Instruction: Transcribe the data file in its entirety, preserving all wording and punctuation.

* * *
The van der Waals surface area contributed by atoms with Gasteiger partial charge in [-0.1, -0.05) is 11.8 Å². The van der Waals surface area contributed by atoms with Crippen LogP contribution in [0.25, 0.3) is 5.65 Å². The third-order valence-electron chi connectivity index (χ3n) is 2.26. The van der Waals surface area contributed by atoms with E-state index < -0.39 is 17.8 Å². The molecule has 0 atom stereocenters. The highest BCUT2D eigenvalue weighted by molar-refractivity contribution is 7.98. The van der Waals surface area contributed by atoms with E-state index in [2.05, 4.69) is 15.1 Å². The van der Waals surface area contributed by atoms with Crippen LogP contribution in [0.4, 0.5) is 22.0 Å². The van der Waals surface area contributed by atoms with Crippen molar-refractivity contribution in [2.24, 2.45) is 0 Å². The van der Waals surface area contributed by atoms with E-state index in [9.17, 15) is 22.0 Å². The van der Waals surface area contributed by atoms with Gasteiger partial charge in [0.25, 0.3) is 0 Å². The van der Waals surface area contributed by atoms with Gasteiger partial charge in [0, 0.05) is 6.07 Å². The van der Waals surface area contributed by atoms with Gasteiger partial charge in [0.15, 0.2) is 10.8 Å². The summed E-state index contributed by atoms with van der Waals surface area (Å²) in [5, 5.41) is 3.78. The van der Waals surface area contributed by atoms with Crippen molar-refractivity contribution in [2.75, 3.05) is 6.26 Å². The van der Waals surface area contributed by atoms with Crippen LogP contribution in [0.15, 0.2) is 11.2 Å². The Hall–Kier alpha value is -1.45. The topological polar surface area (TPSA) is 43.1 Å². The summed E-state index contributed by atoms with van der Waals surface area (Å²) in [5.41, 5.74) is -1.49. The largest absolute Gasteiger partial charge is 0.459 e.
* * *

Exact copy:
The van der Waals surface area contributed by atoms with Gasteiger partial charge in [-0.1, -0.05) is 11.8 Å². The van der Waals surface area contributed by atoms with Crippen LogP contribution in [0.25, 0.3) is 5.65 Å². The third-order valence-electron chi connectivity index (χ3n) is 2.26. The van der Waals surface area contributed by atoms with E-state index < -0.39 is 17.8 Å². The molecule has 0 atom stereocenters. The highest BCUT2D eigenvalue weighted by molar-refractivity contribution is 7.98. The van der Waals surface area contributed by atoms with E-state index in [2.05, 4.69) is 15.1 Å². The van der Waals surface area contributed by atoms with Crippen LogP contribution in [0.4, 0.5) is 22.0 Å². The van der Waals surface area contributed by atoms with Crippen molar-refractivity contribution in [2.24, 2.45) is 0 Å². The van der Waals surface area contributed by atoms with E-state index in [9.17, 15) is 22.0 Å². The van der Waals surface area contributed by atoms with Gasteiger partial charge in [0.25, 0.3) is 0 Å². The van der Waals surface area contributed by atoms with Gasteiger partial charge in [0, 0.05) is 6.07 Å². The van der Waals surface area contributed by atoms with Gasteiger partial charge in [0.15, 0.2) is 10.8 Å². The summed E-state index contributed by atoms with van der Waals surface area (Å²) in [5, 5.41) is 3.78. The van der Waals surface area contributed by atoms with Crippen molar-refractivity contribution in [2.75, 3.05) is 6.26 Å². The van der Waals surface area contributed by atoms with Crippen LogP contribution in [0.15, 0.2) is 11.2 Å². The Hall–Kier alpha value is -1.45. The topological polar surface area (TPSA) is 43.1 Å². The summed E-state index contributed by atoms with van der Waals surface area (Å²) in [5.41, 5.74) is -1.49. The largest absolute Gasteiger partial charge is 0.459 e.